Johnny sparked up the J, took five or six micro-puffs then passed it to me.

…Right as I’m about to reach my heavenly unknown, a vantablack shadow appears, forcing me to recklessly skip off-course…the darkness lets loose a portentous cackle as my foot slams into the last crack in the sidewalk…the world shatters around me…the clouds fall like ethereal tear drops…I’m left standing on a single piece of freezing concrete, suspended in darkness.”

“Fuck,” I eek out with a puff a smoke.

“Yea,” Johnny said with a sigh. “That dream is the roughest. Every time I have it, I wake up sweating, patting at my body like I was just pickpocketed. Every time I feel like a part of my soul was stolen.”

End of Part 1



 

I’ll likely never finish this, but I wanted to post something.

 

 

 

Deny My Programming

A beautiful schizophrenic man used to come into my dad’s scuba diving shop every weekend. My dad allowed him to look around, talk to himself, use our restroom, and occasionally talk to us about the black hole in the center of our solar system. He was welcome as long as he didn’t bother any of our customers or attempt to try on new wetsuits.

I remember one time, while my father was busy assisting a customer, giggling as I watched him attempt to put on an extra small women’s wetsuit. He managed to get both his legs in, stretching the seams, essentially ruining it, before my dad caught him. My dad wasn’t mad, he also found it kind of funny, despite ruining the two hundred dollar suit. Instead of banning him from the store, he went to the backroom, and pulled out a used extra large wetsuit for him to have. The man attempted to undress right in the middle of the store, but my dad guided him to one of our changing rooms. He went in wearing ancient rags, came out in a 7mm wetsuit, and strutted out of the shop like he was rocking a tailormade Armani suit.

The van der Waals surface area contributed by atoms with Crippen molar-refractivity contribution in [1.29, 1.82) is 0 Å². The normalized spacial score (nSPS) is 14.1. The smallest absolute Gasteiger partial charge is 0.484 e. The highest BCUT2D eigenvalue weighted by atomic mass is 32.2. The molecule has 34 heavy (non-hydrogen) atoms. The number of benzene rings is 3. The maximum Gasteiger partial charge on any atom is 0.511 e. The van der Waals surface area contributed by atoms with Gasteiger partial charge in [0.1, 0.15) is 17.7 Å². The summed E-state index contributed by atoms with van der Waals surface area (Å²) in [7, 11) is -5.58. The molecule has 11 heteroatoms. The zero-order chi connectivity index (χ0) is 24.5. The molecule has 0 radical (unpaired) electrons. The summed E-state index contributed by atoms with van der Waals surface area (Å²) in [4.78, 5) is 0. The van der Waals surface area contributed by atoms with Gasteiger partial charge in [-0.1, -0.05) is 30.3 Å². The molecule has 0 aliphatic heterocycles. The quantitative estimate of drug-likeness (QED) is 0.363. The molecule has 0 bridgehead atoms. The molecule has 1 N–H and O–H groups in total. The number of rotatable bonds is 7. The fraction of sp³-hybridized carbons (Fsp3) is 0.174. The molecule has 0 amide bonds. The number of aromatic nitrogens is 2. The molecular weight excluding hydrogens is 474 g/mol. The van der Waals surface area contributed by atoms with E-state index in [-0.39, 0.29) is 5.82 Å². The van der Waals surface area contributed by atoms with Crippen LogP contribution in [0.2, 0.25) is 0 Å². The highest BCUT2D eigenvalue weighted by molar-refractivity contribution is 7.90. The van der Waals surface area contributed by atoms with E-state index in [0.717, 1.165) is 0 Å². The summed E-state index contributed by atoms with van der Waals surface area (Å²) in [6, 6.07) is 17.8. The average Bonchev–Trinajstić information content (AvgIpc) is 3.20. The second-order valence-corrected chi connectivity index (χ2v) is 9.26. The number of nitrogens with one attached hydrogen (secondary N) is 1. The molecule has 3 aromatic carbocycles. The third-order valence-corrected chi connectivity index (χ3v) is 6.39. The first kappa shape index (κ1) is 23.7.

I was six or seven when I first met this homeless man, and around eleven when my father told me that someone killed him in the back alley behind our store. Some biker beat him to death because he’d unintentionally disrespected an Angel’s patch at the local chapter’s bar.

I wailed for hours after hearing the news—to the point my mother had to take me to the hospital. Something was seriously wrong with me, they thought.

Why was an eleven year old having a nervous breakdown over some homeless person?

Because he was my friend.

This man, who society deemed broken, was kind to me.

He wasn’t like other humans.

He never touched me or hit me or hurt me in anyway.

He made me not feel like a weirdo.

I think about my schizophrenic friend all the time.

I imagine the day he got fed up with this world and created a new one in his head.

The day he denied his programming.